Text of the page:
The following article talks about ways to manage bipolar disorder and things you can do in addition to taking medication.
Often it seems that bipolar disorder dictates and dominates the lives of sufferers, but bipolar disorder CAN be managed. Managing bipolar disorder is much more than getting diagnosed and taking prescribed medication.
Some of the strategies people can use to manage bipolar disorder (and live a healthier life anyway) include:
Walking / swimming
Project management for bipolar disorder is a life-long project whose goals are to keep illness at bay and live the fullest, happiest, most successful life that you want. Because there are two goals there are two groups of strategies.
To keep mental illness at bay, first learn to recognize your own particular idiosyncratic symptoms of becoming unwell. Secondly, plan how you will respond to those early warning signs. Involve your partner / family/ doctor/ shrink/ support group member/ peer mentor and decide together how you will stop your mood disorder or mental illness from getting worse. Organize what you will do when you spot the signs of getting very sick, so that you and your own “Early Warning Team” can all spring into action, be safe and take good care for you in a crisis.
To live your life to the fullest, try not to become overwhelmed by gloomy thoughts of bipolar, mental hospitals, or how you have to rebuild your life. When we think about those things, we are stereotyping ourselves and acting out the stigma associated with mental illness so that more non-bipolar people can judge us and remain ignorant of our condition.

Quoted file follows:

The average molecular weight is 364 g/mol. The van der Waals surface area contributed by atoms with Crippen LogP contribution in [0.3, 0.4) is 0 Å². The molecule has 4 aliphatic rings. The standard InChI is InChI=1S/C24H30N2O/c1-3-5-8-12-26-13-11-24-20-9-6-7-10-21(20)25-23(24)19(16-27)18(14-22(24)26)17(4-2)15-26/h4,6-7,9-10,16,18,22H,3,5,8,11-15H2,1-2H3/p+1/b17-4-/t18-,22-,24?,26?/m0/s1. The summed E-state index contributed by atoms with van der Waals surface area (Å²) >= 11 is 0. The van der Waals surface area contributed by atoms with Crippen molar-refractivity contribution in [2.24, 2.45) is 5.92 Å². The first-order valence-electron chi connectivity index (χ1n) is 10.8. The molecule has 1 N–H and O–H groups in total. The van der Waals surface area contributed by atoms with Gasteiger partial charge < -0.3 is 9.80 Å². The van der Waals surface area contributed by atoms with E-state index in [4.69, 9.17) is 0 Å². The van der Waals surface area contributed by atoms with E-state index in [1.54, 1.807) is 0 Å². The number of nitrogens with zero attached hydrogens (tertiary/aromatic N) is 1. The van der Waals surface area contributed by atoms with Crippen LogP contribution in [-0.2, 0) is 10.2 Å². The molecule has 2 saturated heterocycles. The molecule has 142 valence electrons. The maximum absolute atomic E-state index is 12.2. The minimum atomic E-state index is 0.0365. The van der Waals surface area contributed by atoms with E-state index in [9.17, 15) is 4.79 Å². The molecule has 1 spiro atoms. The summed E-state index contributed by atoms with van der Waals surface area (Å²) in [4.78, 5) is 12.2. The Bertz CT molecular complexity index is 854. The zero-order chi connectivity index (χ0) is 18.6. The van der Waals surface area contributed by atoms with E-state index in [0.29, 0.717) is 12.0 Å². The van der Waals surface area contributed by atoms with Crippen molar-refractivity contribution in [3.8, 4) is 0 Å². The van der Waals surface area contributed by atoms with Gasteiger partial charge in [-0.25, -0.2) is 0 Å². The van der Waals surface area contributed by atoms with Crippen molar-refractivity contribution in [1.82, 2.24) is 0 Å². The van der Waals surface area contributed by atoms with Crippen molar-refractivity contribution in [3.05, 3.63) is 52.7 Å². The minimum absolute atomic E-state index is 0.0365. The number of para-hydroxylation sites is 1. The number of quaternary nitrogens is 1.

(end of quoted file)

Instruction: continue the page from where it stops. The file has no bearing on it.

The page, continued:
Get your life back into the mainstream! Mix with people who do not have a mental illness outside of your support group.
Get a job, do some charity work for a cause that matters to you; set goals, live your dreams, play tennis, go skating, join a choir, get some running shoes and use them!
When you are ready, go back to your old dreams or create some new dreams, then follow them!
In the face of difficulty, rational thinking says, ‘I have a problem that I had better deal with.’ Too often, (and bipolar disorder makes this harder), we tend to say ‘I have a problem that is too big and too hard to fix, so I will just be miserable, or angry, instead of dealing with it.’
Between the two extremes of our bipolarity, when we are experiencing periods of ‘mood normalcy’ (whatever that is), we have a clear choice: we can think like a stoic, or we can give up and find ourselves at the mercy of future events. If, when well, you assume that you will be able to find a positive solution to your problems, then you are far more likely to find one!
However, try not to be hard on yourself if you can’t think this way. After all, our bipolar depression affects our thinking, attitude and shitty outlook as well as our mood.
Rational thinking also compels us to seek alternative natural remedies when our medication fails, or our bipolar moods transcend our medication and we are in need of a boost.
WALKING, SWIMMING, MEDITATION
As our mind slows and changes during meditation, rhythmic brainwaves have been observed. It has been found that rhythmic activities benefit everyone, regardless of whether it is rhythm of the mind, or rhythm of the body: the benefits of walking briskly five hours a week have been shown to lift even moderately severe depression! So get outside in the (moderately to severe) fresh air and take a hike! Meditation, too, improves our sense of well-being.
According to nutritional medicine, there are at least three biochemical subtypes of bipolar disorder. Depending on your subtype, there will be a specific range of supplements that will help you manage your mood disorder symptoms. If you visit a nutritional medicine practitioner, they will carry out detailed biological tests and the results will then indicate the supplements you need.
Nutritional supplements that are hugely useful in treating bipolar disorder include:
Omega-3 fatty acids
B group and other vitamins
Alkaline water or diet.